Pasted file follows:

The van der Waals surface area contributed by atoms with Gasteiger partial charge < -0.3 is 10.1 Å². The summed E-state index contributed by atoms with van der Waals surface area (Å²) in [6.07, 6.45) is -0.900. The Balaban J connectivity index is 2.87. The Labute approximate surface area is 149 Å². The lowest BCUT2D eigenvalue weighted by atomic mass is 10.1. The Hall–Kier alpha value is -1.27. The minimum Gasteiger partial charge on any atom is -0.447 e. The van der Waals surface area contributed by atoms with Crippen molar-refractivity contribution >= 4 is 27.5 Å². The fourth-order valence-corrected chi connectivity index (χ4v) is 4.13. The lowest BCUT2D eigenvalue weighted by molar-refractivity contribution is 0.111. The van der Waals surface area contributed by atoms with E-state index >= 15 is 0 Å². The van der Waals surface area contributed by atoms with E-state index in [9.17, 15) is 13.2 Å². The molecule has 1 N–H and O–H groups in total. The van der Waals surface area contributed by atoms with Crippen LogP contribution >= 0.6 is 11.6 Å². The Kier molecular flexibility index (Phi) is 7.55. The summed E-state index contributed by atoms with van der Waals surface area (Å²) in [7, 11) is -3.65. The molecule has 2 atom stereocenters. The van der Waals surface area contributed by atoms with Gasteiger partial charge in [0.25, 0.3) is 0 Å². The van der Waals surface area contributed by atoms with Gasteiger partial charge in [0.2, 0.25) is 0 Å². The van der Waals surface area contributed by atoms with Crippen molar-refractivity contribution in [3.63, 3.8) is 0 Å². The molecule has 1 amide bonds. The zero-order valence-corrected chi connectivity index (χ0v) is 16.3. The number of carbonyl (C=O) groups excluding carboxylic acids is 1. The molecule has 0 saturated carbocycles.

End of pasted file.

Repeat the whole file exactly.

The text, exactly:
The van der Waals surface area contributed by atoms with Gasteiger partial charge < -0.3 is 10.1 Å². The summed E-state index contributed by atoms with van der Waals surface area (Å²) in [6.07, 6.45) is -0.900. The Balaban J connectivity index is 2.87. The Labute approximate surface area is 149 Å². The lowest BCUT2D eigenvalue weighted by atomic mass is 10.1. The Hall–Kier alpha value is -1.27. The minimum Gasteiger partial charge on any atom is -0.447 e. The van der Waals surface area contributed by atoms with Crippen molar-refractivity contribution >= 4 is 27.5 Å². The fourth-order valence-corrected chi connectivity index (χ4v) is 4.13. The lowest BCUT2D eigenvalue weighted by molar-refractivity contribution is 0.111. The van der Waals surface area contributed by atoms with E-state index >= 15 is 0 Å². The van der Waals surface area contributed by atoms with E-state index in [9.17, 15) is 13.2 Å². The molecule has 1 N–H and O–H groups in total. The van der Waals surface area contributed by atoms with Crippen LogP contribution >= 0.6 is 11.6 Å². The Kier molecular flexibility index (Phi) is 7.55. The summed E-state index contributed by atoms with van der Waals surface area (Å²) in [7, 11) is -3.65. The molecule has 2 atom stereocenters. The van der Waals surface area contributed by atoms with Gasteiger partial charge in [0.25, 0.3) is 0 Å². The van der Waals surface area contributed by atoms with Gasteiger partial charge in [0.2, 0.25) is 0 Å². The van der Waals surface area contributed by atoms with Crippen molar-refractivity contribution in [3.63, 3.8) is 0 Å². The molecule has 1 amide bonds. The zero-order valence-corrected chi connectivity index (χ0v) is 16.3. The number of carbonyl (C=O) groups excluding carboxylic acids is 1. The molecule has 0 saturated carbocycles.